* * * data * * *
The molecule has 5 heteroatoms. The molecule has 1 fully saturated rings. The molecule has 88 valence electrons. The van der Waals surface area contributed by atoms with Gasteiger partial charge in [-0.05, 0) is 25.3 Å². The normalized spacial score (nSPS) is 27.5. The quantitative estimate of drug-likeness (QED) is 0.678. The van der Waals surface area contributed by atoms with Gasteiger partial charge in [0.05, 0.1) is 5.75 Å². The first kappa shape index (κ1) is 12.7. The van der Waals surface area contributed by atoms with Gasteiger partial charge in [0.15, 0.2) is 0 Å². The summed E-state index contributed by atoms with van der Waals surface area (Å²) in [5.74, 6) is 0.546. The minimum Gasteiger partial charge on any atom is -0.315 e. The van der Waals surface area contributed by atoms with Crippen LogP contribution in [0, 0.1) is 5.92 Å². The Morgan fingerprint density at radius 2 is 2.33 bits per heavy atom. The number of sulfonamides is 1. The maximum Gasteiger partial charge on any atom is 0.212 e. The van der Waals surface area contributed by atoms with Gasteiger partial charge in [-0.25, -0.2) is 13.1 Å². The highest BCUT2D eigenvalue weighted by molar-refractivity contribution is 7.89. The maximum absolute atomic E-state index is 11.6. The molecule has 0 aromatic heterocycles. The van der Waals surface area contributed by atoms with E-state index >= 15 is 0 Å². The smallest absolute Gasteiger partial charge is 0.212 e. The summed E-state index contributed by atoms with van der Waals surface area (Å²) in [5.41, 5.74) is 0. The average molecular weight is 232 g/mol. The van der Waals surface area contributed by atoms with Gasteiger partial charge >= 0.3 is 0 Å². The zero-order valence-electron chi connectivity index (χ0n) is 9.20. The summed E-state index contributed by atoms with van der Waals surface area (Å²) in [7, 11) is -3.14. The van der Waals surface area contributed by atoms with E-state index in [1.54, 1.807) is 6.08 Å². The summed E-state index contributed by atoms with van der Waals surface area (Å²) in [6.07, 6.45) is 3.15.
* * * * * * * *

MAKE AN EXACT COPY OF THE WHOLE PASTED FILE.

The molecule has 5 heteroatoms. The molecule has 1 fully saturated rings. The molecule has 88 valence electrons. The van der Waals surface area contributed by atoms with Gasteiger partial charge in [-0.05, 0) is 25.3 Å². The normalized spacial score (nSPS) is 27.5. The quantitative estimate of drug-likeness (QED) is 0.678. The van der Waals surface area contributed by atoms with Gasteiger partial charge in [0.05, 0.1) is 5.75 Å². The first kappa shape index (κ1) is 12.7. The van der Waals surface area contributed by atoms with Gasteiger partial charge in [0.15, 0.2) is 0 Å². The summed E-state index contributed by atoms with van der Waals surface area (Å²) in [5.74, 6) is 0.546. The minimum Gasteiger partial charge on any atom is -0.315 e. The van der Waals surface area contributed by atoms with Crippen LogP contribution in [0, 0.1) is 5.92 Å². The Morgan fingerprint density at radius 2 is 2.33 bits per heavy atom. The number of sulfonamides is 1. The maximum Gasteiger partial charge on any atom is 0.212 e. The van der Waals surface area contributed by atoms with Gasteiger partial charge in [-0.25, -0.2) is 13.1 Å². The highest BCUT2D eigenvalue weighted by molar-refractivity contribution is 7.89. The maximum absolute atomic E-state index is 11.6. The molecule has 0 aromatic heterocycles. The van der Waals surface area contributed by atoms with E-state index >= 15 is 0 Å². The smallest absolute Gasteiger partial charge is 0.212 e. The summed E-state index contributed by atoms with van der Waals surface area (Å²) in [5.41, 5.74) is 0. The average molecular weight is 232 g/mol. The van der Waals surface area contributed by atoms with Gasteiger partial charge >= 0.3 is 0 Å². The zero-order valence-electron chi connectivity index (χ0n) is 9.20. The summed E-state index contributed by atoms with van der Waals surface area (Å²) in [7, 11) is -3.14. The van der Waals surface area contributed by atoms with E-state index in [1.54, 1.807) is 6.08 Å². The summed E-state index contributed by atoms with van der Waals surface area (Å²) in [6.07, 6.45) is 3.15.